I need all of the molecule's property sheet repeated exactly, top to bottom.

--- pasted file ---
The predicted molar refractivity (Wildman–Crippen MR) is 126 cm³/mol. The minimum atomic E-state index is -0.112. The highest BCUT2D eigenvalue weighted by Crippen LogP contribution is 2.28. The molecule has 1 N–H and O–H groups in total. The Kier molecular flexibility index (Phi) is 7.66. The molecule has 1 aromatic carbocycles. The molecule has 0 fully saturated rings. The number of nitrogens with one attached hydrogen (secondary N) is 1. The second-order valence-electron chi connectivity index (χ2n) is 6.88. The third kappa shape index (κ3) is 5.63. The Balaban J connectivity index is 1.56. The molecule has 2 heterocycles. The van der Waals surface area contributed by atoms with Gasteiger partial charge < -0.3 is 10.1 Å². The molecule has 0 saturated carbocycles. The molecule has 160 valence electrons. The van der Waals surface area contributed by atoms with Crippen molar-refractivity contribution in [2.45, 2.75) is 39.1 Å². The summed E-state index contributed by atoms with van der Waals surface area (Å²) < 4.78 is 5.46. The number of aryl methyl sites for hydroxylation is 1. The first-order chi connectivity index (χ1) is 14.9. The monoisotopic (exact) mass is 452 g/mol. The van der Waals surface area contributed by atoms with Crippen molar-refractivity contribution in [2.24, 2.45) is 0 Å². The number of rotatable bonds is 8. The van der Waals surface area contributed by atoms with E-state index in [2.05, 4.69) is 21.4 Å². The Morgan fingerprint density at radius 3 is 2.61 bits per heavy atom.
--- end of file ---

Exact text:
The predicted molar refractivity (Wildman–Crippen MR) is 126 cm³/mol. The minimum atomic E-state index is -0.112. The highest BCUT2D eigenvalue weighted by Crippen LogP contribution is 2.28. The molecule has 1 N–H and O–H groups in total. The Kier molecular flexibility index (Phi) is 7.66. The molecule has 1 aromatic carbocycles. The molecule has 0 fully saturated rings. The number of nitrogens with one attached hydrogen (secondary N) is 1. The second-order valence-electron chi connectivity index (χ2n) is 6.88. The third kappa shape index (κ3) is 5.63. The Balaban J connectivity index is 1.56. The molecule has 2 heterocycles. The van der Waals surface area contributed by atoms with Gasteiger partial charge < -0.3 is 10.1 Å². The molecule has 0 saturated carbocycles. The molecule has 160 valence electrons. The van der Waals surface area contributed by atoms with Crippen molar-refractivity contribution in [2.45, 2.75) is 39.1 Å². The summed E-state index contributed by atoms with van der Waals surface area (Å²) < 4.78 is 5.46. The number of aryl methyl sites for hydroxylation is 1. The first-order chi connectivity index (χ1) is 14.9. The monoisotopic (exact) mass is 452 g/mol. The van der Waals surface area contributed by atoms with Crippen molar-refractivity contribution in [2.24, 2.45) is 0 Å². The number of rotatable bonds is 8. The van der Waals surface area contributed by atoms with E-state index in [2.05, 4.69) is 21.4 Å². The Morgan fingerprint density at radius 3 is 2.61 bits per heavy atom.